This is a new (what I hope will be weekly) feature on the blog–an initial reaction and some opening thoughts on this week’s lectionary passages, in preparation for preaching on Sunday. For more info, see About My Blog.
Highlighted Passages: Isaiah 2:1-5, Psalm 122
Opening Thoughts on Advent
We treat Lent as the great season of abstinence, self-examination and spiritual discipline in preparation to cleanse ourselves for Easter, asking God’s grace and forgiveness for our sins. Advent, on the other hand, has become a season for carols and decorations and pageants, as though we are preparing for a party rather than the disruptive presence of God. I think Advent should be more like Lent. I don’t mean dour and deprived, but I do mean a time of heightened intentionality and spiritual attunement. In Lent, we examine our souls and our behaviors and ask God to make us righteous again. In Advent, I think we are challenged to examine our cynicism and closed-mindedness and ask God to make us visionary again. The scriptures of the lectionary during the Advent season present some of the most compelling visions of peace, hope, love and joy in the whole Bible. Advent urges us to dream bigger, open ourselves to more possibilities, and to raise our expectations for what we can do and what God can do. My sermon series this year will focus on digging deeper into those traditional Advent themes of peace, hope, joy and love, and challenging us to pray for them in a more meaningful and considered fashion, with faith that God will answer our cries.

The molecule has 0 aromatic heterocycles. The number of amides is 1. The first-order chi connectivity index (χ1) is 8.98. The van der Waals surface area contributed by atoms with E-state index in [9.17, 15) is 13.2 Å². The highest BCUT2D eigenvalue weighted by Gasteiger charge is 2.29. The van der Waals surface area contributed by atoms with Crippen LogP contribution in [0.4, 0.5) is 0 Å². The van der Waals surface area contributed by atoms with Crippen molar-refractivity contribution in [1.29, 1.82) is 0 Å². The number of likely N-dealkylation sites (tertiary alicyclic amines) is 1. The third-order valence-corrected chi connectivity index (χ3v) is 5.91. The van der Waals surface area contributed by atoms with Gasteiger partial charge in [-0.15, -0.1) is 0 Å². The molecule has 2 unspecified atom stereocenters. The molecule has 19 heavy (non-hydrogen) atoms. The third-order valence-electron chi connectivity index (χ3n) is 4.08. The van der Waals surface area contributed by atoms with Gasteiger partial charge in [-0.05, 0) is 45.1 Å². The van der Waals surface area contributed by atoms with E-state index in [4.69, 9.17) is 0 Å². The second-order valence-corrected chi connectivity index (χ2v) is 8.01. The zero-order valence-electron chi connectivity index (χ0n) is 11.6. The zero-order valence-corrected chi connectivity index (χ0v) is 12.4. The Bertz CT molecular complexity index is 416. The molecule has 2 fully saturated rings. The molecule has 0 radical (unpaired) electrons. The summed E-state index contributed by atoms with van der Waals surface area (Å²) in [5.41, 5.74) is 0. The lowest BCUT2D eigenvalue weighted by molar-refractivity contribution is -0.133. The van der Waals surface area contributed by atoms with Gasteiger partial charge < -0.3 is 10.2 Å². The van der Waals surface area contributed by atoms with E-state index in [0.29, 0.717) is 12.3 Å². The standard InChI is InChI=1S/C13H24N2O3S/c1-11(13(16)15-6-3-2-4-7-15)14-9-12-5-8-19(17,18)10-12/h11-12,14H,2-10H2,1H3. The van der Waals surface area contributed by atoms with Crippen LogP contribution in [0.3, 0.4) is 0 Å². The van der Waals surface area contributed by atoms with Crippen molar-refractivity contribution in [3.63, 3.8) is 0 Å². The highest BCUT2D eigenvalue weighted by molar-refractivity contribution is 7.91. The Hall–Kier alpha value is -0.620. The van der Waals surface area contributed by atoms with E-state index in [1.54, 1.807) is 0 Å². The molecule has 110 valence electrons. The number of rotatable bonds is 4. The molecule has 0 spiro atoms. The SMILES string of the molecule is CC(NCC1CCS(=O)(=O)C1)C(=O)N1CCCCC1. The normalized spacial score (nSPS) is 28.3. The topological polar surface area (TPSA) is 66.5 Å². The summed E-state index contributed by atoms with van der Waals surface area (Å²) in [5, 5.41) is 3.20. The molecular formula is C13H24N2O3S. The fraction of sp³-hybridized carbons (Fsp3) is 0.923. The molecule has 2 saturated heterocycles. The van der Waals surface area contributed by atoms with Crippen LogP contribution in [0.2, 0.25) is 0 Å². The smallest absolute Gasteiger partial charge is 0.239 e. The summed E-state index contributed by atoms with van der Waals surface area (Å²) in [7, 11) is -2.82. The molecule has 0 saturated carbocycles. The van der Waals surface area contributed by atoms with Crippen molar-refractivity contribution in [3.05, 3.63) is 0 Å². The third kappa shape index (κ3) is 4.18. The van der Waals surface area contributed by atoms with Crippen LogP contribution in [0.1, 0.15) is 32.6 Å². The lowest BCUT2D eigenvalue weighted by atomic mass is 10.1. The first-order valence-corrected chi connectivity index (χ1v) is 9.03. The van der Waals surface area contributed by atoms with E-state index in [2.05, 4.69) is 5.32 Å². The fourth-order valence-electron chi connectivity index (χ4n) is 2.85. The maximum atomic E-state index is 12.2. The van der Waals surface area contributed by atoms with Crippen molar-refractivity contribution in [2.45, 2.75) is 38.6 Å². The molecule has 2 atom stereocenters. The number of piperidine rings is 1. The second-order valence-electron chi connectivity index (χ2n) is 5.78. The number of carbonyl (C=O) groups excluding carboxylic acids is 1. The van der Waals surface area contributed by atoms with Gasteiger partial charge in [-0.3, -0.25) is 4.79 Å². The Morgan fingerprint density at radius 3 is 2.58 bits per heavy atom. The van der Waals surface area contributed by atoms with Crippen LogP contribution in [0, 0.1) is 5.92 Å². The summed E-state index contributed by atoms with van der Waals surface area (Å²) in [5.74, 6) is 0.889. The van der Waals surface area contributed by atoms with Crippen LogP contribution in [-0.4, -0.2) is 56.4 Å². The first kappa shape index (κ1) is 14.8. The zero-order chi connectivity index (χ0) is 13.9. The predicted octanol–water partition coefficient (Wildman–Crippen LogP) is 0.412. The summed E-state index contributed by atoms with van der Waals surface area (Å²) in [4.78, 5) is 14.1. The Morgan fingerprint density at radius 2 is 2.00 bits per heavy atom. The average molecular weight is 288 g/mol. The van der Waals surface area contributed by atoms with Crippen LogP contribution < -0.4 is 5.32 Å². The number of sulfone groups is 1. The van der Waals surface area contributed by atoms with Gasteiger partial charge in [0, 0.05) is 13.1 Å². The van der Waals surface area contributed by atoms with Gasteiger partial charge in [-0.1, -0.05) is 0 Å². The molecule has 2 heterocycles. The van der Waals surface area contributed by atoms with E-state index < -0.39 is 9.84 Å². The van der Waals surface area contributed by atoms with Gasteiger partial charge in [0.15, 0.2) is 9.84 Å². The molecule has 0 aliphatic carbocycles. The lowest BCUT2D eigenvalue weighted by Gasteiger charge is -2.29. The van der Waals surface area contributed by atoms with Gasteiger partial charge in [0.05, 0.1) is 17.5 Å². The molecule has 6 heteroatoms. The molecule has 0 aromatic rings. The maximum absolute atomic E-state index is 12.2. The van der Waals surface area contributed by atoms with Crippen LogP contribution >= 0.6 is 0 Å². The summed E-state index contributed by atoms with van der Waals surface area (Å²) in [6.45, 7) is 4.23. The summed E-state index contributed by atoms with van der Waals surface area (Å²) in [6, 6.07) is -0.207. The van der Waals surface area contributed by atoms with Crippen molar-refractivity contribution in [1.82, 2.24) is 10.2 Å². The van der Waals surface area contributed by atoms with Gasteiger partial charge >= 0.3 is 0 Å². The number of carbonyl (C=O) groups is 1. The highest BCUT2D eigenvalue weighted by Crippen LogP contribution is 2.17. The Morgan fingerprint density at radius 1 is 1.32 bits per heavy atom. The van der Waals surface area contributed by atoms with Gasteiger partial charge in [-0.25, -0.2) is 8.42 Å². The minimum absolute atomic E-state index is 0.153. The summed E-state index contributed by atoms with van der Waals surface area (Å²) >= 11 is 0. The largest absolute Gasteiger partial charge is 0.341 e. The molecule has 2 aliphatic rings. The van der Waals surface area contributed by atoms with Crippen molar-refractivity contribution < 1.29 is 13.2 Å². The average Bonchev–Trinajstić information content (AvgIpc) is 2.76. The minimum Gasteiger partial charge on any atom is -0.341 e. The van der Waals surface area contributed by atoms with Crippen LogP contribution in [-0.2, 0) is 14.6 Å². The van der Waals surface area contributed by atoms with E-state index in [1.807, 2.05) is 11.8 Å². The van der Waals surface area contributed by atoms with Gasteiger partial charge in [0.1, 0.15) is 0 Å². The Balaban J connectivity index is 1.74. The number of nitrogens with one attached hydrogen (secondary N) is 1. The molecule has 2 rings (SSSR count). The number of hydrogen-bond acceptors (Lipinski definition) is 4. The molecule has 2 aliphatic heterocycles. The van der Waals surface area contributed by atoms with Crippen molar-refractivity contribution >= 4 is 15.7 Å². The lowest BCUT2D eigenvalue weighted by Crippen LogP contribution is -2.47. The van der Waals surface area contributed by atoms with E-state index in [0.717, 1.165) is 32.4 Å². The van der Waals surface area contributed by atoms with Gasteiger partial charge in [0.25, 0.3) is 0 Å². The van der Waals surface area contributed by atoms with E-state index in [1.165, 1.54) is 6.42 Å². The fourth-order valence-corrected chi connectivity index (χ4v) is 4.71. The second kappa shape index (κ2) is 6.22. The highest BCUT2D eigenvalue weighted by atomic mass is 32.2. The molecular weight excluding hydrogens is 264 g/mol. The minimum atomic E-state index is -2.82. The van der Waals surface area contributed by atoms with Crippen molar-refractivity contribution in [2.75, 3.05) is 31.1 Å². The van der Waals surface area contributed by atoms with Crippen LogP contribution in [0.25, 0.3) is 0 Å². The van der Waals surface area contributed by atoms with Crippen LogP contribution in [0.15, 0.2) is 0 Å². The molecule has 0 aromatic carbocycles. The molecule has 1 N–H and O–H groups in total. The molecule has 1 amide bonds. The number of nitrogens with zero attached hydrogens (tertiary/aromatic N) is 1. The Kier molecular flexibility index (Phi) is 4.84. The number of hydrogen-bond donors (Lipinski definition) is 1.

Advent I: Praying for Peace
People use the phrase “peace on earth” with abandon this time of year. It comes directly from Luke’s accounts of Jesus’ birth, where the angels announce that he comes to bring “peace on earth, good will to all.” From the beginning, then, Christmas has been tied to the promise of peace on earth.
But I think our thoughts and even our prayers on the subject are puny at best. In fact, they seem to be more like letters to Santa than petitions to God.
“Dear Santa-God, I’ve been very good this year. Please bring me a new bike, a new car, an X-box 360, those cool jeans I saw at Abercrombie, and an i-tunes gift card. That is all. Oh yeah, and peace on earth.”
It’s as though we use our prayers for peace on earth at Christmas to assuage our guilty conscience. The frenzy of consumerism and desire for worldly things seizes us particularly tight in the days between Black Friday and New Years Day sales. We recognize the selfishness and self-centeredness of all this spending on things that we may want but probably don’t need, and we feel guilty about it. We pray for peace on earth and try to give a bit extra to those in need this season, so we can feel better about all the money we spend on ourselves.
Perhaps that is a little too cynical. I think most of us go for something more like this:
“Dear Santa-God, who makes wishes come true and everybody happy, I don’t want anything for myself. All I really want for Christmas this year is peace on earth.”